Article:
Time to Review Your Medicare Prescription Coverage!
It’s the annual open enrollment season for Medicare once again! Open enrollment started October 15th and runs through December 7th. This is a perfect opportunity to think carefully about whether your prescription coverage still meets your needs.
I’ll go out on a limb here and say that searching for the best insurance policy (whether it’s home, auto, health, or prescriptions) probably isn’t your favorite pastime. I’ll confess it’s not mine. But if you found yourself perplexed about your prescription costs this year, you might want to do it anyway. Did you have deductibles you weren’t prepared for? A new medication with a crazy-high copay? Maybe you reached the “donut hole” (coverage gap) unexpectedly. Or had one of your meds changed to a higher tier. All of these are good reasons to take another look at available prescription plans to see if there’s one with a better fit.
Just to clarify, I’m talking about Medicare Part D prescription (PDP) plans only. If you have Medicare coverage through an Advantage Plan, you may or may not have separate PDP coverage. If you have prescription coverage through retirement benefits, it may not be a PDP plan, either. But if you have standard PDP coverage, you’re in the open enrollment period now.
Some basic information
If you’re new to Medicare, or to Prescription Drug coverage, you may want to learn more about how PDP plans work. What is a formulary? A tier? Then there's the deductible, coverage gap (donut hole), and catastrophic coverage. Check out the embedded links to learn more.
Checking out other plans
(Screen shots below may be clearer using your Zoom function.)
The easiest way for you to look at other PDP plans is to sign into your Medicare.gov account. When you use your own account, the information you enter will be saved. If you don’t have time to finish your research, you can log out and it’ll all still be there when you come back. Registering for an account is easy, and gives you access to many online features of Medicare. I highly recommend it!
Once signed in, you’ll be able to see your current coverage including your PDP plan. From there, simply click on the “Find Health and Drug Plans” button.
To individualize your search, you'll be asked to enter some information. Which pharmacies do you prefer to use? What medications do you take? Are you looking for a standard PDP plan or a different type of Medicare coverage? (Again, this blog post is referring specifically to the standard PDP plans.)
After you've entered the information, click the “Next” button at the bottom of the screen.
Now you’ll see all the available Part D plans in your area. The list can be filtered (organized) in a number of ways. Are you certain, for example, that you only want to do business with one or two specific companies? If so, you can choose which companies you want the system to display. If the most important thing to you is the monthly premium on the other hand, you can filter that way. There’s also total drug + premium cost, as well as annual deductible. Basically you can ask it to organize the results in a way that’s most important to you.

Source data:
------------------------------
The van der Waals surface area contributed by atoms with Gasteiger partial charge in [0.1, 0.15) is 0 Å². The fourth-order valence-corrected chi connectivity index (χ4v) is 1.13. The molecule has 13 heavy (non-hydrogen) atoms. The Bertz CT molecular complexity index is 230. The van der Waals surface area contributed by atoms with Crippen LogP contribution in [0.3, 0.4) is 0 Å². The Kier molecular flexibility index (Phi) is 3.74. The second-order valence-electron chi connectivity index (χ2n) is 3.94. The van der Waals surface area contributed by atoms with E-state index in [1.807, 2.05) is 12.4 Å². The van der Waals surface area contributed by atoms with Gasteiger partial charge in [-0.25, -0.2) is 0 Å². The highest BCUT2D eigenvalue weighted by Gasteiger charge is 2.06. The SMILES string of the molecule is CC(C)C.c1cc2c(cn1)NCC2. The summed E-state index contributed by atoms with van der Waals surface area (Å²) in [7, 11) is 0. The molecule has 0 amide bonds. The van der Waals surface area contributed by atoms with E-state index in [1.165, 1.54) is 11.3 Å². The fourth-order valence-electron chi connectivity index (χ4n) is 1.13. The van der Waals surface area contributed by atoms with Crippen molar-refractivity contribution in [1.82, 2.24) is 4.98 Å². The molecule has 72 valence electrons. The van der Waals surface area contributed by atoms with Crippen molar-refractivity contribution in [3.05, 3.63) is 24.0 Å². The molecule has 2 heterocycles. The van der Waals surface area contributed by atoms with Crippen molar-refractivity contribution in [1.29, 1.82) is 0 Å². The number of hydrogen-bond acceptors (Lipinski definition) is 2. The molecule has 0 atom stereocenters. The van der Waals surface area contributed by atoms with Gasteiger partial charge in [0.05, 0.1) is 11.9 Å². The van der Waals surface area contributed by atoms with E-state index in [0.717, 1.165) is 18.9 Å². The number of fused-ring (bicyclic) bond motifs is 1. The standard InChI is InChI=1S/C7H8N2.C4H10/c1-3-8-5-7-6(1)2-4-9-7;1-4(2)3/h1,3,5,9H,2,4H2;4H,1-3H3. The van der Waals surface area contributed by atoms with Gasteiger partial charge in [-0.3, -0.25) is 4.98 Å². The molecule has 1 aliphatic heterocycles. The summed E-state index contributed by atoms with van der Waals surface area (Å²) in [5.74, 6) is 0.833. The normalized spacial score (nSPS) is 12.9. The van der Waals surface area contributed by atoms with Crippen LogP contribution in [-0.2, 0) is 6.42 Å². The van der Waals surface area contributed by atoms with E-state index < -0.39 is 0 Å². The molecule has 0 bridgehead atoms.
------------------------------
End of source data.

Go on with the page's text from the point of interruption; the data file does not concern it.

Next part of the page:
As an example I chose some medications that are problematic for many people, including a popular blood thinner and a couple of inhaled medications. I’ll use that sample list to show you how to get more details about the plans.
On the screen shot above, I can see that this plan carries a $5.30 monthly premium. Sounds great, right? Further, it’s telling me that the total drug + premium costs for all of 2024 is expected to be $2,845. Finally it shows a deductible of $280, which would be due at the beginning of the new year when prescriptions are filled.
But what if I want more detail than that? How much is the blood thinner each month? How much is each inhaler? To see that, click on the “plan details” button.
You’ll get a lot of information here. This page tells you which of the pharmacies you chose are “preferred”, “in network”, or “out of network” for this plan. Keep in mind every insurance company may have different contracts, so if your favorite isn’t on one list it might be on another. You'll also find the yearly cost for each medication, as well as the total annual cost for each pharmacy.
This is important -- scroll down just a bit too see if you're expected to reach the coverage gap (donut hole). If so, when? Will you get out of the coverage gap to reach catastrophic coverage? Just as important, what will the drug costs be by month? Some may remain the same all year long, but in the coverage gap some may go way up for several months. It’s good to be know what to expect before enrolling.